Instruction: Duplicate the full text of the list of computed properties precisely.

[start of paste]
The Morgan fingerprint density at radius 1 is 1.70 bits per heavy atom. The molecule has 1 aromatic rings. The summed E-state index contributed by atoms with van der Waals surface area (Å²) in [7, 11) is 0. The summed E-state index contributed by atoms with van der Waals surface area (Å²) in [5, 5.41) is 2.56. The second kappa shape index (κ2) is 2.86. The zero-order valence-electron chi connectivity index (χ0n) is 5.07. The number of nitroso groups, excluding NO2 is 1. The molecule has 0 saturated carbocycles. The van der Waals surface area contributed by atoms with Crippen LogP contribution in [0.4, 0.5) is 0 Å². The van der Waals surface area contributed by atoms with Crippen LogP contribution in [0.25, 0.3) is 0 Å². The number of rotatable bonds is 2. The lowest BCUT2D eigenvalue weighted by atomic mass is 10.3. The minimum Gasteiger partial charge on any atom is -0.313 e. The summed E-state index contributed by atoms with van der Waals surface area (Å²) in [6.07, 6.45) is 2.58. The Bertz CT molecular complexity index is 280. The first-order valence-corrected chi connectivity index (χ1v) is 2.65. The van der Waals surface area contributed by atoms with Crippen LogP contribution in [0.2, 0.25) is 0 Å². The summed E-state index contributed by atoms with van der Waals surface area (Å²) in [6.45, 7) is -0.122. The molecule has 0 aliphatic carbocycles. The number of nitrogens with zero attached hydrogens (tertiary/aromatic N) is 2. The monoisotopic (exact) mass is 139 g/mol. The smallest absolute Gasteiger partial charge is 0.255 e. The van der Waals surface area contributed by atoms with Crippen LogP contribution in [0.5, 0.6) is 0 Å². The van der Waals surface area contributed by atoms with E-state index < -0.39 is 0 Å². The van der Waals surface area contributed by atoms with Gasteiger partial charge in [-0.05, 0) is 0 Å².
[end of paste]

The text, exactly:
The Morgan fingerprint density at radius 1 is 1.70 bits per heavy atom. The molecule has 1 aromatic rings. The summed E-state index contributed by atoms with van der Waals surface area (Å²) in [7, 11) is 0. The summed E-state index contributed by atoms with van der Waals surface area (Å²) in [5, 5.41) is 2.56. The second kappa shape index (κ2) is 2.86. The zero-order valence-electron chi connectivity index (χ0n) is 5.07. The number of nitroso groups, excluding NO2 is 1. The molecule has 0 saturated carbocycles. The van der Waals surface area contributed by atoms with Crippen LogP contribution in [0.4, 0.5) is 0 Å². The van der Waals surface area contributed by atoms with Crippen LogP contribution in [0.25, 0.3) is 0 Å². The number of rotatable bonds is 2. The lowest BCUT2D eigenvalue weighted by atomic mass is 10.3. The minimum Gasteiger partial charge on any atom is -0.313 e. The summed E-state index contributed by atoms with van der Waals surface area (Å²) in [6.07, 6.45) is 2.58. The Bertz CT molecular complexity index is 280. The first-order valence-corrected chi connectivity index (χ1v) is 2.65. The van der Waals surface area contributed by atoms with Crippen LogP contribution in [0.2, 0.25) is 0 Å². The summed E-state index contributed by atoms with van der Waals surface area (Å²) in [6.45, 7) is -0.122. The molecule has 0 aliphatic carbocycles. The number of nitrogens with zero attached hydrogens (tertiary/aromatic N) is 2. The monoisotopic (exact) mass is 139 g/mol. The smallest absolute Gasteiger partial charge is 0.255 e. The van der Waals surface area contributed by atoms with Crippen LogP contribution in [0.5, 0.6) is 0 Å². The van der Waals surface area contributed by atoms with E-state index < -0.39 is 0 Å². The van der Waals surface area contributed by atoms with Gasteiger partial charge in [-0.05, 0) is 0 Å².